The French regional elections of Sunday (6 December) reflected a deeply divided country, as the anti-immigration far-right Front National (FN) made record gains, winning over 30% of the vote in the first test of public opinion since the 13 November terrorist attacks that killed 130 people in Paris.

FN came ahead of former president Nicolas Sarkozy's conservative Les Républicains (LR) party, which polled 27% of the national vote. President François Hollande's ruling Parti Socialiste (PS) came third, securing 22.7% according to final estimates from the interior ministry.

Social media networks soon became a political ring, as users clashed over the far-right party's historic win after riding on the ticket of abandoning the euro, restoring the death penalty, and curbing immigration.

Immigration ticket

The FN first emerged in the 1980s as a party whose main bugbear was uncontrolled immigration - a message Le Pen hammered in the run-up to the elections. During her campaign, the leader lashed out at a plan to impose quotas of refugees across Europe, calling for all migrants to be sent back home - without distinguishing those fleeing war from those coming for economic reasons.

"We're told to accept 160,000 illegal immigrants this year, but next year it will be 700,000 and the following it will be 1.2m," Le Pen told supporters in Marseille in September.

As the first estimates fell, user Nadege from Fontoy in Lorraine posted: "I am laughing. Everyone is freaking out, but if you are clean, why would you be scared of the Front National? When you see all these immigrants who come and impose their laws, if this continues France will no longer be a country! And you get up every morning to work for €1,500 (but) they are fed, get free board and lodging from the state without doing anything (working)! There is only one party that can change that, the FN."

A recent graduate in graphic design, Tristan, shared the same thought, claiming: "[Le Pen] is the only one who can save [France]". Another user, Nick, agreed: "If they're the only ones to tackle the immigrant tsunami, then they deserve to win".

A political alternative

Security fears seem to have pushed many voters from the centre to the far-right. The elections came three weeks after the Paris massacres, which the FN party is reported to have benefited from, as it emerged that at least two of the attackers may have entered Europe posing as migrants.

A number of voters blamed the Paris massacre on the "leftist hypocrisy and Sarkozy's pointlessness that has led us to the 13 November".

Other users described how they lost faith in mainstream parties, which are seen as not offering any distinguishable programme. "Nothing on the left, nothing on the right," wrote Amberato on Facebook, a student from Dunkirk and FN supporter. "We have taken the right road by going in a straight line and avoiding the stony paths. Long live France."

This view was echoed by Sophie, a French living in Quebec, who said: "Personally, I have seen the left and the right, (they are) all incompetent. This time, I tried the only ones who have not been in power, and we'll see what happens. I'm taking the risk, it can't be any worse".

"We must stop to pass the Front National off for a 'demon'. And it would be good that the left and the right stop thinking about their comfortable little seating places. I'm saying that and I am not even a pro-Front National but things must change. We need change," said Marie-Noelle, a Facebook user from Aquitaine region.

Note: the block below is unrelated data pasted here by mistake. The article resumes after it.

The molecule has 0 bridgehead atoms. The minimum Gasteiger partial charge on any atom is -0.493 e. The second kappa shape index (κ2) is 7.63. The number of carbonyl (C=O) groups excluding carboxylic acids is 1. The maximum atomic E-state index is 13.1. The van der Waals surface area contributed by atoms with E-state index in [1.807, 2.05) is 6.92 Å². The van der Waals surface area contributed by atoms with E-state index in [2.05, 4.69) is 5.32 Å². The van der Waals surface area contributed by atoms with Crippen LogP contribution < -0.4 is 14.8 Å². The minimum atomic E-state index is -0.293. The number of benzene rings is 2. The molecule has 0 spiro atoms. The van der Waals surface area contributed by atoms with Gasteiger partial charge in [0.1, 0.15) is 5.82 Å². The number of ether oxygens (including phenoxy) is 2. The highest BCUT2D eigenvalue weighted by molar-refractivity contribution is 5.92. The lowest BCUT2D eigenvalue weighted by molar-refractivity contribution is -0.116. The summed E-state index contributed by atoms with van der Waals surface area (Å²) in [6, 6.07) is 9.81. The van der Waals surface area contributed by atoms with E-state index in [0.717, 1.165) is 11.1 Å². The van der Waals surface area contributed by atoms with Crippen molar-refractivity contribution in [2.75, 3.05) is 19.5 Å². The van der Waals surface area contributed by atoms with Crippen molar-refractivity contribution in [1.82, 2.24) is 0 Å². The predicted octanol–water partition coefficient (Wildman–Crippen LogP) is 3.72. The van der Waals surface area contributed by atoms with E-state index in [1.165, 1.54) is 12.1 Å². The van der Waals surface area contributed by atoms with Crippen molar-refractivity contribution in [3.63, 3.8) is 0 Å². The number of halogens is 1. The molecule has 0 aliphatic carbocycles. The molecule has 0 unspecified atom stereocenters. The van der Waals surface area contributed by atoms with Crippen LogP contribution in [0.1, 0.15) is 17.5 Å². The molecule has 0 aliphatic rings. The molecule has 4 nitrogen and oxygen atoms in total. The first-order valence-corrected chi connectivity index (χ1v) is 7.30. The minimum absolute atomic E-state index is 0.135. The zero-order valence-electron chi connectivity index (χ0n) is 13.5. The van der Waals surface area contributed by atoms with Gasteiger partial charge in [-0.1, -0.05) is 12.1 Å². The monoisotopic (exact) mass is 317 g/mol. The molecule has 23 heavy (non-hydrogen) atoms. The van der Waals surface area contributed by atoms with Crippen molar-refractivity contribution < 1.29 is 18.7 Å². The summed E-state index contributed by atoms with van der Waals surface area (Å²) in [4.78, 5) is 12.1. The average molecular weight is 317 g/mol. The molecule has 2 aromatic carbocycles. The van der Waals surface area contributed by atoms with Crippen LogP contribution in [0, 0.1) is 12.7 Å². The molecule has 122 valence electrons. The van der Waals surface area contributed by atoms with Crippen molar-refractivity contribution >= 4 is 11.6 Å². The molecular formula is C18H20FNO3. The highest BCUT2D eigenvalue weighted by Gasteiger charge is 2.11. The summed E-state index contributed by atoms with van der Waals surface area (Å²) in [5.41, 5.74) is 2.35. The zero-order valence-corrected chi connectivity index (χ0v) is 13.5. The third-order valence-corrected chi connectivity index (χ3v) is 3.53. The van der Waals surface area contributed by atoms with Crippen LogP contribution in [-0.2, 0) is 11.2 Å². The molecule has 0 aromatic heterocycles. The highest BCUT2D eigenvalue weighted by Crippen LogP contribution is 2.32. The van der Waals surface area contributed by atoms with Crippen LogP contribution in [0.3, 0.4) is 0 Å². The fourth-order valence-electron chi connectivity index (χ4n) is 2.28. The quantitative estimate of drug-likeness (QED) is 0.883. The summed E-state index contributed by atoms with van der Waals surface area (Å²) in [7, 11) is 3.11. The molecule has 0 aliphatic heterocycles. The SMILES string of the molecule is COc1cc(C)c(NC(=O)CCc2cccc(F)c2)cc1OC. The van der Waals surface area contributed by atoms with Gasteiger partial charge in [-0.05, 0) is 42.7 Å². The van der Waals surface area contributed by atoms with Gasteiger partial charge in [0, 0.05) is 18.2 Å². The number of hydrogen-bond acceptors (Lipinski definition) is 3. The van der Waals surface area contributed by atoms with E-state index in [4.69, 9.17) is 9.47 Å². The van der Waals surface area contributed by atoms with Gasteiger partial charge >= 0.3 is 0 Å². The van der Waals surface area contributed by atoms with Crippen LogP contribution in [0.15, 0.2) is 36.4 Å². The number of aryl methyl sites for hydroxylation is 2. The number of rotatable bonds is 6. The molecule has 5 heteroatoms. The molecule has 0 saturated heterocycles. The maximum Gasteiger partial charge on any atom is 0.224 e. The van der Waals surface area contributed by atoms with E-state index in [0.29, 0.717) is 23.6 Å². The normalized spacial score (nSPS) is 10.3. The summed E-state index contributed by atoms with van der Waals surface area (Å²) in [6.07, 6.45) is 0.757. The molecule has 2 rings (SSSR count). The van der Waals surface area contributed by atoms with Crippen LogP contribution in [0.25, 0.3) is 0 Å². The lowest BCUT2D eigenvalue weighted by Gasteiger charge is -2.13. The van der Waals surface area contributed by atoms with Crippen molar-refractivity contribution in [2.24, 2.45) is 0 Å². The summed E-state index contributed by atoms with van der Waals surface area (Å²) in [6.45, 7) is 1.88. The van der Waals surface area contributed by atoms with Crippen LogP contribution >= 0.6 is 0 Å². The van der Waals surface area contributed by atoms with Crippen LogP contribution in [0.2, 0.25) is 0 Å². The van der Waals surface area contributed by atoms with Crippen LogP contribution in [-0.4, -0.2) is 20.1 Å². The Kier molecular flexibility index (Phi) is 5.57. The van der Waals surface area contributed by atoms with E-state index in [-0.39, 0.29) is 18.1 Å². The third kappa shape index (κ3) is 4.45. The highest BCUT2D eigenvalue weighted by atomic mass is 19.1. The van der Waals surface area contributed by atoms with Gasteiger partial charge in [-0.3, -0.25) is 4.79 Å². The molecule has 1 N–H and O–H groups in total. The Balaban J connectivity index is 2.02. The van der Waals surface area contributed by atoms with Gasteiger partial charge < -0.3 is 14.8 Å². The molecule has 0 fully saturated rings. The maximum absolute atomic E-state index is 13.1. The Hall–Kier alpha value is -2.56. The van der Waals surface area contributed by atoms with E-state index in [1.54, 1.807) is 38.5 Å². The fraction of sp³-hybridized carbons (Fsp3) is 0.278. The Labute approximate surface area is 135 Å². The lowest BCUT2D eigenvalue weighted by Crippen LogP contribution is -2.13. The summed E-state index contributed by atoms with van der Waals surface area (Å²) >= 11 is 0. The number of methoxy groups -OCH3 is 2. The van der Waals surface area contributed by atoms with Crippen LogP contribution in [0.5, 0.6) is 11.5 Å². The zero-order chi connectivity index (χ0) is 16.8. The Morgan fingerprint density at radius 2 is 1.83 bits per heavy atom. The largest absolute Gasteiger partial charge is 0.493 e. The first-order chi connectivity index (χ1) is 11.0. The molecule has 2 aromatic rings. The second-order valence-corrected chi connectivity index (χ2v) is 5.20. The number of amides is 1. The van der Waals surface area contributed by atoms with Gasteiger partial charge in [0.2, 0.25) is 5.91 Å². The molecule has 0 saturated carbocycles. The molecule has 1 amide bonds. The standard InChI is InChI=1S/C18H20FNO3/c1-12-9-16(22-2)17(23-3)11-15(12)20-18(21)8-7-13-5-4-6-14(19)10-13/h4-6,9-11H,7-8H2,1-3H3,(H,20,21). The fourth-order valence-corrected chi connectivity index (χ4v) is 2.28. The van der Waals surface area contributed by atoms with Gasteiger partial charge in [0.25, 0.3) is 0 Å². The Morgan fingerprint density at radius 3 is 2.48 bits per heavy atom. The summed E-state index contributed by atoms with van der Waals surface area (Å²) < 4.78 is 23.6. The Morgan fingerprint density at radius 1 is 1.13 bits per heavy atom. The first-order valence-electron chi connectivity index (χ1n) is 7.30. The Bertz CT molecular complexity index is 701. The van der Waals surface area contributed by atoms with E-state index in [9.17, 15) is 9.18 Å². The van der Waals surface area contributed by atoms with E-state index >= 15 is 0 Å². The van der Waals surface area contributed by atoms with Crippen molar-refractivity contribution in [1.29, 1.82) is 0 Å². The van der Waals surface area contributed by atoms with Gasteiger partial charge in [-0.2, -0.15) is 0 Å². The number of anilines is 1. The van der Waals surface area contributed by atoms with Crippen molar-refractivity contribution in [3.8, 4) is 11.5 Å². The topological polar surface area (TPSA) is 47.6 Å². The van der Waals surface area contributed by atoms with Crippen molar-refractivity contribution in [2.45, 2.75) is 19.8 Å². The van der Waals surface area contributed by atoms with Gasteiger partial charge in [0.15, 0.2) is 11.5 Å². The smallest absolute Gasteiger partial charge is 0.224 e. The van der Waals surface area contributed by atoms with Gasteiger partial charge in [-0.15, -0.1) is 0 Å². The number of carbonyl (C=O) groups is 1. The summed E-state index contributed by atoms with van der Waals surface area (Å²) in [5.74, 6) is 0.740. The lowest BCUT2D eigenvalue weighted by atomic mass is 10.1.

Commenting on the fact the FN polled ahead in at least 6 out of 13 regions in mainland France, a user who calls himself Nomar, wrote: "All these cities have been abandoned with PS [socialist party] and LR [conservative party] projects for years - no change, no concrete projects for France, for the Republic [...] the country is going straight into a wall, no money. Well done Marine Le Pen, rebuild the country."

Front National regional elections in France
Marine Le Pen, French National Front political party leader and candidate for the Nord-Pas-de-Calais-Picardie region REUTERS/Pascal Rossignol

Economic gloom

French people are also reported to have grown weary of mass unemployment, and many believe the FN's policy can help the country recover from economic stagnation.

The country's latest unemployment statistics published in October showed the worst joblessness situation for nearly 20 years, as the rate rose to 10.6% in the third quarter. The figure equates to 75,000 more people without a job.

"And do you know your democracy? It is time to wake up, French people, we have been deceived for too long! My policy is for my children to live in a country, their own, in peace and most of all that they have food to eat!" said Laurent as he commented on Marine Le Pen's post-result speech published on France TV Info's Facebook page.

While supporters of the FN remain a minority, commentators are wary potential gains could be made, especially if France's economy worsens.

A divided nation

Reacting to Marine Le Pen's post-result speech published on France TV Info's Facebook page, a number of users criticised those who "voted for the Demon".

"I think French people who voted for the FN don't know their politics," Francoise commented before urging voters to "inform themselves". A young user from the Champagne-Ardenne region responded: "We will soon have to say our farewell to democracy, with all these dictators rising in power." Jean-Philippe, a singer coming from the overseas department of Martinique, who also voted on Sunday, added: "Finally, all French are racist if I believe the French map [of results]?"

Many on social networks also criticised the 50% abstention rate. "It's difficult to complain about a ballot with 50% of voters. One French out of every two has not voted, it goes to show what kind of concern and interest we had for these regional elections," said Peter from Paris.